Twitter Demographics

The data shown below were collected from the profiles of 17 tweeters who shared this research output. Click here to find out more about how the information was compiled.

Mendeley readers

The data shown below were compiled from readership statistics for 202 Mendeley readers of this research output. Click here to see the associated Mendeley record.

Geographical breakdown

Country Count As %
United Kingdom 1 <1%
Unknown 201 100%

Demographic breakdown

Readers by professional status Count As %
Student > Bachelor 37 18%
Student > Master 35 17%
Researcher 27 13%
Student > Ph. D. Student 21 10%
Other 14 7%
Other 35 17%
Unknown 33 16%
Readers by discipline Count As %
Medicine and Dentistry 82 41%
Nursing and Health Professions 20 10%
Psychology 12 6%
Agricultural and Biological Sciences 7 3%
Social Sciences 6 3%
Other 31 15%
Unknown 44 22%

Attention Score in Context

This research output has an Altmetric Attention Score of 21. This is our high-level measure of the quality and quantity of online attention that it has received. This Attention Score, as well as the ranking and number of research outputs shown below, was calculated when the research output was last mentioned on 26 October 2021.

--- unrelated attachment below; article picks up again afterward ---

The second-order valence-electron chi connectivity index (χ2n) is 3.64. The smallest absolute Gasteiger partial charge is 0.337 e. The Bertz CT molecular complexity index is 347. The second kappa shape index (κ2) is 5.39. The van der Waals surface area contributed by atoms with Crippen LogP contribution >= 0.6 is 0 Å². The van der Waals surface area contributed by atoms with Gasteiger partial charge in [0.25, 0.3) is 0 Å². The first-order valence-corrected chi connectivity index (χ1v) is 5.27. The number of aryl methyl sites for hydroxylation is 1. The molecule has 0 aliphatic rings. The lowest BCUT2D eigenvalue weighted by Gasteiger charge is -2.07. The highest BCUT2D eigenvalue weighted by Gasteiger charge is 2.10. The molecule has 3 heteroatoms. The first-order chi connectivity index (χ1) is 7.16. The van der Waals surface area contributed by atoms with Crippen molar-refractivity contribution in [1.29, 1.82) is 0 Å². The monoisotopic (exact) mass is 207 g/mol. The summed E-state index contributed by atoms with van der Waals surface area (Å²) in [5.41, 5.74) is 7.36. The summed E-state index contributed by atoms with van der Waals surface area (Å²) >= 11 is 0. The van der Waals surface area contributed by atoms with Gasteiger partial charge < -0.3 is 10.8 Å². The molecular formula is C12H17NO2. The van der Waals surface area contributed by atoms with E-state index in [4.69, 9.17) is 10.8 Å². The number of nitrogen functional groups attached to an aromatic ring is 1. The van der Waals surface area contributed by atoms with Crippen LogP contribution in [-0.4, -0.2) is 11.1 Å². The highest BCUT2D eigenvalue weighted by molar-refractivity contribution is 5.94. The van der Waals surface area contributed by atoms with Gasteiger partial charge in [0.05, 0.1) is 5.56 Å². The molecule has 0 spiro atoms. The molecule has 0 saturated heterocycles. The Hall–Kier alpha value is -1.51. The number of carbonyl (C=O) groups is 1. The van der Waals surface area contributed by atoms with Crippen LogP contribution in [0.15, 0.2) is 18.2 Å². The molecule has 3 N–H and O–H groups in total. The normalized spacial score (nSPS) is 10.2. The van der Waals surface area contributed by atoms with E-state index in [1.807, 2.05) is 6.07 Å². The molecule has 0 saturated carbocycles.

All research outputs
#1,269,205
of 19,496,717 outputs
Outputs from Cochrane database of systematic reviews
#3,114
of 11,944 outputs
Outputs of similar age
#20,075
of 248,765 outputs
Outputs of similar age from Cochrane database of systematic reviews
#86
of 257 outputs
Altmetric has tracked 19,496,717 research outputs across all sources so far. Compared to these this one has done particularly well and is in the 93rd percentile: it's in the top 10% of all research outputs ever tracked by Altmetric.
So far Altmetric has tracked 11,944 research outputs from this source. They typically receive a lot more attention than average, with a mean Attention Score of 27.5. This one has gotten more attention than average, scoring higher than 73% of its peers.
Older research outputs will score higher simply because they've had more time to accumulate mentions. To account for age we can compare this Altmetric Attention Score to the 248,765 tracked outputs that were published within six weeks on either side of this one in any source. This one has done particularly well, scoring higher than 91% of its contemporaries.
We're also able to compare this research output to 257 others from the same source and published within six weeks on either side of this one. This one has gotten more attention than average, scoring higher than 66% of its contemporaries.